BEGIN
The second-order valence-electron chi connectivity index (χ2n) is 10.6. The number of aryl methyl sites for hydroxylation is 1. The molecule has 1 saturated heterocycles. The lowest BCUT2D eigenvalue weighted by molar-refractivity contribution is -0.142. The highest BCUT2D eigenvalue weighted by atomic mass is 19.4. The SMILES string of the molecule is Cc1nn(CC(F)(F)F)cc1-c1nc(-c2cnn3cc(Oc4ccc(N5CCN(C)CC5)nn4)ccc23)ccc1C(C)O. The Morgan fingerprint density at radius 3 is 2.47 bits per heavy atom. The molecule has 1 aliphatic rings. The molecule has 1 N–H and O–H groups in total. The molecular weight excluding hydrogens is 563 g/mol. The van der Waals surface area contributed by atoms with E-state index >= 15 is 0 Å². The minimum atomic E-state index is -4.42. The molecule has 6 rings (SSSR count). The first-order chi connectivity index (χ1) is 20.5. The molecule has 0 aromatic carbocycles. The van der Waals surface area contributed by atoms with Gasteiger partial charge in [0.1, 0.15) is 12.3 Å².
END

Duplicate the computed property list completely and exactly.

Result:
The second-order valence-electron chi connectivity index (χ2n) is 10.6. The number of aryl methyl sites for hydroxylation is 1. The molecule has 1 saturated heterocycles. The lowest BCUT2D eigenvalue weighted by molar-refractivity contribution is -0.142. The highest BCUT2D eigenvalue weighted by atomic mass is 19.4. The SMILES string of the molecule is Cc1nn(CC(F)(F)F)cc1-c1nc(-c2cnn3cc(Oc4ccc(N5CCN(C)CC5)nn4)ccc23)ccc1C(C)O. The Morgan fingerprint density at radius 3 is 2.47 bits per heavy atom. The molecule has 1 aliphatic rings. The molecule has 1 N–H and O–H groups in total. The molecular weight excluding hydrogens is 563 g/mol. The van der Waals surface area contributed by atoms with E-state index >= 15 is 0 Å². The minimum atomic E-state index is -4.42. The molecule has 6 rings (SSSR count). The first-order chi connectivity index (χ1) is 20.5. The molecule has 0 aromatic carbocycles. The van der Waals surface area contributed by atoms with Gasteiger partial charge in [0.1, 0.15) is 12.3 Å².